mucho mundo

muchoMucho Mundo Chocolate is the first museum in Mexico dedicated to enhancing the experience of chocolate – as if chocolate needed any help. But beyond the purely hedonistic aspects of consumption, the museum puts chocolate in a historical context, tracing its origins back to the Mayans, who first fermented the seeds inside cacao pods and used them to create a hot bitter drink we’ve come to know as chocolate. The favored drink of kings and priests, it was considered food fit for the gods. When the Aztecs gained control over the Maya, cacao seeds were elevated to the level of currency, making drinking chocolate a luxury few people could afford. The arrival of Spanish conquistadors brought chocolate to a wider European audience, yet is still remained a product almost exclusively consumed by the wealthy until industrialization brought about the arrival of solid, mass-produced chocolates. Today we take the ubiquity of chocolate for granted, but a demonstration in Mucho’s test kitchen made clear to me how labor intensive making chocolate the Mexican way once was: first you heat the metate, a traditional grinding stone, while shelling as many roasted cacao pods as you need. (Hint: more than you think.  Roasted cacao seeds are as addictive as cocktail peanuts.) Then grind them on the metate by flicking your wrists with a mano, an elongated pestle. Add a handful of raw almonds to the mixture – their natural oils will slowly release and bind the cacao together – and a sprinkle of cinnamon and sugar. After a bit of sweat you’ll have a crumbly paste, which can be added to water to make drinking chocolate, or serve as the base for baked goods and, after further processing and tempering, chocolate bars. I scooped up a bag of the crumble and munched on it as is; savory, slightly sweet and spicy, it was a tart reminder of why I hate milk chocolate: the fat in dairy dilutes the pleasing bitterness of the cacao. Which, I guess, is why the world is divided between devotees of milk and dark chocolate. On some things we must agree to disagree, however; after experiencing the effort involved, I won’t pop a truffle into my mouth with casual disregard again.

mucho metate

last looks: carlingford lough

Quick and dirty this weekend pit stop in Ireland has been. Oh well, I takes what I can get.lough panorama

slieve gullion

slieve gullionI’ve hiked and driven these quiet lanes so many times over the years that I sometimes take it for granted how much this part of Northern Ireland is soaked in history and mythology. Slieve Gullion – literally, mountain of the steep slope in Irish – is the eroded remains of a Paleocene volcano. It lies at the heart of the Ring of Gullion, which is itself a topographical curiosity only recently understood: an ancient ring dyke. (With the collapse of an active volcano’s caldera, a concentric ring of fault lines radiate outwards. Magma is extruded through these fractures to create mountains which are a geologically helter-skelter composite at their surface. Here the mix is molten granite with igneous rock from the Silurian period some 400 million years ago.) It’s the highest point in County Armagh, and on that rare clear day offers views as far away as Dublin Bay and Wicklow. At the top of the mountain are two cairns on either side of a small lake. The southern one is the highest surviving passage grave in Ireland – radiocarbon dating suggests it was built circa 3000 BC – and its entrance is aligned to the setting sun of the winter solstice. According to legend, however, Slieve Gullion is named after Culann, the metalsmith. And it is here that the legendary warrior Sétanta spent his childhood and received the name Cúchulainn. Culann invited Conchobhar mac Neasa, King of Ulster, to a feast at his house on the slopes of Slieve Gullion. On his way, Conchobhar stopped at the hurling field and was so impressed by Sétanta’s playing that he asked him to later join him at the feast. Conchobhar went ahead, but he forgot about Sétanta, and Culann let loose his ferocious hound to guard the house. When Sétanta arrived the hound attacked him, but he killed it by driving a hurling ball down its throat with his hurley. Culann was devastated by the loss, so Sétanta promised to rear him a replacement, and until it was old enough to do the job, he would guard Culann’s house. Henceforth he was known as Cúchulainn, or Culann’s Hound. But that’s just the beginning for young Cúchulainn, who will later single-handedly defend Ulster against the invading Connacht armies of Queen Medh at the nearby Gap of the North and take his place as Irish literature’s greatest mythic hero. All in a day’s hike, as they say.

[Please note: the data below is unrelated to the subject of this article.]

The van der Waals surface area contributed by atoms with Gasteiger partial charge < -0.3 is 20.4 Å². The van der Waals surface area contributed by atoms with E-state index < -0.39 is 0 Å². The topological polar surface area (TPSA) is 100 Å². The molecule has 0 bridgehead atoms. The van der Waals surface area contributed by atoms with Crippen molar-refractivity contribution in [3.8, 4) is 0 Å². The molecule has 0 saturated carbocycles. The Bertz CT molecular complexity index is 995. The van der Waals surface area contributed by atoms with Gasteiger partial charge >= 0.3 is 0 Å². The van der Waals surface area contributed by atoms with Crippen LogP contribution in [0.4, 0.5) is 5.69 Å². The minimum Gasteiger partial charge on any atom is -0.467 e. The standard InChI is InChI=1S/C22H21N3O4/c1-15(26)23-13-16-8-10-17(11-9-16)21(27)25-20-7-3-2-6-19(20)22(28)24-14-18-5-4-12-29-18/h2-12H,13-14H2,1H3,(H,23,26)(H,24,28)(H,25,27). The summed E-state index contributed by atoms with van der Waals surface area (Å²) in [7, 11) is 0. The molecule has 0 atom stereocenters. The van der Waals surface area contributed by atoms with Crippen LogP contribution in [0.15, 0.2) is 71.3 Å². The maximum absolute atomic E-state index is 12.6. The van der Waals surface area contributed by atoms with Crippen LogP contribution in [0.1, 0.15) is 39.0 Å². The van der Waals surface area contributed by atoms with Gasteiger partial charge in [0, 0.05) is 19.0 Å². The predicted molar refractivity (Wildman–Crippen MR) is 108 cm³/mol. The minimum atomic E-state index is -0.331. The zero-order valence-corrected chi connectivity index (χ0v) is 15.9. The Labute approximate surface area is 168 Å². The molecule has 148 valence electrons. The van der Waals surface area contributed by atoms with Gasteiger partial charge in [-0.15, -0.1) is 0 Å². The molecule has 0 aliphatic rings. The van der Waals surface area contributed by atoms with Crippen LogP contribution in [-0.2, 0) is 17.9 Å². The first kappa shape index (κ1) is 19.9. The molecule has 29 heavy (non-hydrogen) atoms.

poet’s glen, creggan church